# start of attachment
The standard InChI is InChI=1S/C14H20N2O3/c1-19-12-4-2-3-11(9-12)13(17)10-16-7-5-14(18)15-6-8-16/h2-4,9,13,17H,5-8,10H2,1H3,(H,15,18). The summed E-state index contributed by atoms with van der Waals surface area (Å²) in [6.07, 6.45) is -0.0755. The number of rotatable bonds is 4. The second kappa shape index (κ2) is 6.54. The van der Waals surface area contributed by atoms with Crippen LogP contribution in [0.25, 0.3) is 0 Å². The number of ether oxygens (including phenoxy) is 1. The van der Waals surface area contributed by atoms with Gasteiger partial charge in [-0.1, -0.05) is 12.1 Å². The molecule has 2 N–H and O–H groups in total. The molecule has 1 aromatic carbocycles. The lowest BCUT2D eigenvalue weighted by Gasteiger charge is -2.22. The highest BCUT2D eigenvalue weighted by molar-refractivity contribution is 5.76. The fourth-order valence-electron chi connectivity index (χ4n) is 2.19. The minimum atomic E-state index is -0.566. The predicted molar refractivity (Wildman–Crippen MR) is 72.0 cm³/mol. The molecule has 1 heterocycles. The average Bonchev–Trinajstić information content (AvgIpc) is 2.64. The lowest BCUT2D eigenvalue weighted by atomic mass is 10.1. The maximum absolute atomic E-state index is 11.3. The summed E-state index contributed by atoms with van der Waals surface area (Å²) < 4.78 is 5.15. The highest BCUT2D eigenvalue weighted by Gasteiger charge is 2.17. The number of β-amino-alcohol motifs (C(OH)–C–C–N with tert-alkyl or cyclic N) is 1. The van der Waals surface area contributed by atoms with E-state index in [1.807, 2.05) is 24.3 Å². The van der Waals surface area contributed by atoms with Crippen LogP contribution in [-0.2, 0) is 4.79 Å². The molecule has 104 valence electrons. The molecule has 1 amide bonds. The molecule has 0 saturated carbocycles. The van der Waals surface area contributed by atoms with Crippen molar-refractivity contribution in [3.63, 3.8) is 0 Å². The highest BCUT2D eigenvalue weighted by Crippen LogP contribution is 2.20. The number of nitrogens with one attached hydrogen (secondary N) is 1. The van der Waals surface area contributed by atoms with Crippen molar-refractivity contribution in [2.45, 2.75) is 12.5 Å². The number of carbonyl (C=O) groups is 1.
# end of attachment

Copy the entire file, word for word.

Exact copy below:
The standard InChI is InChI=1S/C14H20N2O3/c1-19-12-4-2-3-11(9-12)13(17)10-16-7-5-14(18)15-6-8-16/h2-4,9,13,17H,5-8,10H2,1H3,(H,15,18). The summed E-state index contributed by atoms with van der Waals surface area (Å²) in [6.07, 6.45) is -0.0755. The number of rotatable bonds is 4. The second kappa shape index (κ2) is 6.54. The van der Waals surface area contributed by atoms with Crippen LogP contribution in [0.25, 0.3) is 0 Å². The number of ether oxygens (including phenoxy) is 1. The van der Waals surface area contributed by atoms with Gasteiger partial charge in [-0.1, -0.05) is 12.1 Å². The molecule has 2 N–H and O–H groups in total. The molecule has 1 aromatic carbocycles. The lowest BCUT2D eigenvalue weighted by Gasteiger charge is -2.22. The highest BCUT2D eigenvalue weighted by molar-refractivity contribution is 5.76. The fourth-order valence-electron chi connectivity index (χ4n) is 2.19. The minimum atomic E-state index is -0.566. The predicted molar refractivity (Wildman–Crippen MR) is 72.0 cm³/mol. The molecule has 1 heterocycles. The average Bonchev–Trinajstić information content (AvgIpc) is 2.64. The lowest BCUT2D eigenvalue weighted by atomic mass is 10.1. The maximum absolute atomic E-state index is 11.3. The summed E-state index contributed by atoms with van der Waals surface area (Å²) < 4.78 is 5.15. The highest BCUT2D eigenvalue weighted by Gasteiger charge is 2.17. The number of β-amino-alcohol motifs (C(OH)–C–C–N with tert-alkyl or cyclic N) is 1. The van der Waals surface area contributed by atoms with E-state index in [1.807, 2.05) is 24.3 Å². The van der Waals surface area contributed by atoms with Crippen LogP contribution in [-0.2, 0) is 4.79 Å². The molecule has 104 valence electrons. The molecule has 1 amide bonds. The molecule has 0 saturated carbocycles. The van der Waals surface area contributed by atoms with Crippen molar-refractivity contribution in [3.63, 3.8) is 0 Å². The highest BCUT2D eigenvalue weighted by Crippen LogP contribution is 2.20. The number of nitrogens with one attached hydrogen (secondary N) is 1. The van der Waals surface area contributed by atoms with Crippen molar-refractivity contribution in [2.45, 2.75) is 12.5 Å². The number of carbonyl (C=O) groups is 1.